NBA Hotshot (iPhone Game)

Game Icon

  • Product description 3D pop-a-shot basketball game. Reached #29 on Top Applications across entire App store.
  • Release Date Jan 5 2010
  • Product Genesis Had previously built a basketball shooting multigame (Flick Basketball) with my theComplex engine. We redid the models and graphics, breaking this component out into it’s own title to focus and polish it.
  • Team Self, Producer, Artist, QA team.
  • Core Technologies C++ game in theComplex engine supporting iPhone OpenGL
  • Most Proud Of Integrated a theora video decoder for the backboard to animate short videos triggered by the player’s actions, like that seen at arcades. This was on devices that could not yet do any sort of video through standard apple APIs.
  • Responsibilities All code except the ball throw itself.

Gameplay Screenshot

All of the 2d user interfaces were implemented using Interface Builder. theComplex was able to load xib files directly and create OpenGL-based objects with them. This also included support for any aspect ratio screen (as would be needed on Android). Later on I found out the producer was able to create a free advertisement-based version of the game without any need of a coder until it was practically complete.

Backboard and net movement were animations imported from Maya using the Collada importer of theComplex engine.

Added synchronized network play with four other players via GameKit (bluetooth or wifi). It synchronizes the game start, then displays the scores of the other players in real time.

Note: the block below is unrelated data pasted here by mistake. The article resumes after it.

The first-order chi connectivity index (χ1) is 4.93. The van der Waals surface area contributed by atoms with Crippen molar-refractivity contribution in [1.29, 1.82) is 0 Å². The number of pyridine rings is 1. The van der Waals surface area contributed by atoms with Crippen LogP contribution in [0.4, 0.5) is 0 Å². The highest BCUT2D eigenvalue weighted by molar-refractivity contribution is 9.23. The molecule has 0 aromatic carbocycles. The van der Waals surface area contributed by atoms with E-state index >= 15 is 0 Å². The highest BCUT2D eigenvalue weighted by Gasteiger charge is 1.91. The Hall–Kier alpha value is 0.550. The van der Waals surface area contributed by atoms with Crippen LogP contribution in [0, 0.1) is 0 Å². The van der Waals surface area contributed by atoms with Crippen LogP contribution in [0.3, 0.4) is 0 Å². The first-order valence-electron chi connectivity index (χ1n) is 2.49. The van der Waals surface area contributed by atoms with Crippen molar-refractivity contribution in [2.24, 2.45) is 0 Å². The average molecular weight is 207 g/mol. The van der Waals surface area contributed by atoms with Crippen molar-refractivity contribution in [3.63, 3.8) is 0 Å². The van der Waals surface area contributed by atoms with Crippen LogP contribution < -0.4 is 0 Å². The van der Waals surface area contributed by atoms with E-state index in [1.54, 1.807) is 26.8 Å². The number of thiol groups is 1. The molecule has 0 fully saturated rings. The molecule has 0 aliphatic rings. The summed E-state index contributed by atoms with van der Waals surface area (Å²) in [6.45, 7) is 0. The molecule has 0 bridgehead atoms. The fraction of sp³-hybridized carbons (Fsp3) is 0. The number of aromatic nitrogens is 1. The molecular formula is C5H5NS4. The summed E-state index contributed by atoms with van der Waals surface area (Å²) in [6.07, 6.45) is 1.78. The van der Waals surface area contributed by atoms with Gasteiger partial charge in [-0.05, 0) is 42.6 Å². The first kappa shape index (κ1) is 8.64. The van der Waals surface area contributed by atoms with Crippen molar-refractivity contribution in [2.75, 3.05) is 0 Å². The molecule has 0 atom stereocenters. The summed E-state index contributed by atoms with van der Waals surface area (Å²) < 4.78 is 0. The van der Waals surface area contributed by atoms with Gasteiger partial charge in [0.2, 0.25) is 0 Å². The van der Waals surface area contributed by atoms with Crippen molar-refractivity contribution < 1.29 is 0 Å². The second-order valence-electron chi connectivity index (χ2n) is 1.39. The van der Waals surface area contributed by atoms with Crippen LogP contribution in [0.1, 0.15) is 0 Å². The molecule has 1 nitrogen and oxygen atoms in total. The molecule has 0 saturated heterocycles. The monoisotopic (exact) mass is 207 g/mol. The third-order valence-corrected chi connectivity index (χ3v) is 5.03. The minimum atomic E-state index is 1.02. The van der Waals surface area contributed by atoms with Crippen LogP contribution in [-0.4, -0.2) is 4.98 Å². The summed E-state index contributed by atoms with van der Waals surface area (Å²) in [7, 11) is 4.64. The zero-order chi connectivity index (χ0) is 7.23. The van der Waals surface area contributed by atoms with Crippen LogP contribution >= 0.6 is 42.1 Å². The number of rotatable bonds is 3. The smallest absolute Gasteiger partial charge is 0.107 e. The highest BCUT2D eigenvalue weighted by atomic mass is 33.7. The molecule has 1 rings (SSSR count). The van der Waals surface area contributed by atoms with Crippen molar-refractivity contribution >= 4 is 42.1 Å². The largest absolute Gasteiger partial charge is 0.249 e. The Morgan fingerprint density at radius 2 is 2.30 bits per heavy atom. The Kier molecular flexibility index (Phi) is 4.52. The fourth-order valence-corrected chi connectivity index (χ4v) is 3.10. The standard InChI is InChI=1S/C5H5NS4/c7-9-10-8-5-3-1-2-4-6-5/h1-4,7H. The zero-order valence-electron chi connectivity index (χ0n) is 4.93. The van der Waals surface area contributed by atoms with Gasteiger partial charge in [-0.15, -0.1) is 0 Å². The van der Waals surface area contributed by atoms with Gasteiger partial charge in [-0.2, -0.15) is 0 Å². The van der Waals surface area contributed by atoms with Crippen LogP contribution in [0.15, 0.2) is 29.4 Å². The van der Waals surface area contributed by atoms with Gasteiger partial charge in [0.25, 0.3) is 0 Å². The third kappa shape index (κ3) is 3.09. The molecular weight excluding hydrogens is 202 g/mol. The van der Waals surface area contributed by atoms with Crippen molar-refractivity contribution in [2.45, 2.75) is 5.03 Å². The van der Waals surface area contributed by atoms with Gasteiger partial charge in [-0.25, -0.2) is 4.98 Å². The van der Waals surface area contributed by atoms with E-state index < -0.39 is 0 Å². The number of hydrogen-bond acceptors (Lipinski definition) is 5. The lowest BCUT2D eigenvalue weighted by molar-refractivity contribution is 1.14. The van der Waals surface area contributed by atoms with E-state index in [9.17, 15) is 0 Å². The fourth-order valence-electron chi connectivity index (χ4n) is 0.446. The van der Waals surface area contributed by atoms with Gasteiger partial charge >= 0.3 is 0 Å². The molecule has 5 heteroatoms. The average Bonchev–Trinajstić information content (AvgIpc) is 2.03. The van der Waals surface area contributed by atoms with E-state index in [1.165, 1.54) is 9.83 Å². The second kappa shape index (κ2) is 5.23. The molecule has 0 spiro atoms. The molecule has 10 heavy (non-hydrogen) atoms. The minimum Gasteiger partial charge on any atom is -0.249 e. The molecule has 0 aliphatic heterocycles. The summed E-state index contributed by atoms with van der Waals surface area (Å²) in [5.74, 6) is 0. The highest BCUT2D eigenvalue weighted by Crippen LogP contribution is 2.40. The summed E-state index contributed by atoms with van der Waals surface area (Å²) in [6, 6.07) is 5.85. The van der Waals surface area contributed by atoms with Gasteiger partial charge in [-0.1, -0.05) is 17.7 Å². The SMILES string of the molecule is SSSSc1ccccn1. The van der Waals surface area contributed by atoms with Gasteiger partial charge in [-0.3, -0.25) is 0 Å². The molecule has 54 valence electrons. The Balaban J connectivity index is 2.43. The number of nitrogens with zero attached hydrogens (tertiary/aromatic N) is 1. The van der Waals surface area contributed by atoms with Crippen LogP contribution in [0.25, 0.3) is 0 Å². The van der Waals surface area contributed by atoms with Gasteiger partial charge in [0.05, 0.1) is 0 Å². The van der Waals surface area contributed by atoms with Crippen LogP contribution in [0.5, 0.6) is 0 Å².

High Score Display Screenshot
Integrated Plus+ leaderboard system.

Built an in game “store” that you can purchase additional basketballs and prizes. How you did in the game awarded you special points that you redeem in the store.

There was a bit of discussion around the ball throw itself. I had built a method of throwing the ball that worked out the ideal angle/speed to throw the ball, and then averaged all the player input to modify it. The feel was pretty easy, good for casual gamers. However the game Skeeball had recently been released and was a fairly big hit. In that game, only the player’s beginning and end of the swipe mattered, and it was used to make a direct correlation to the velocity and angle of the throw. It was much more difficult in my opinion.

An older (but more exciting!) portfolio page for this project.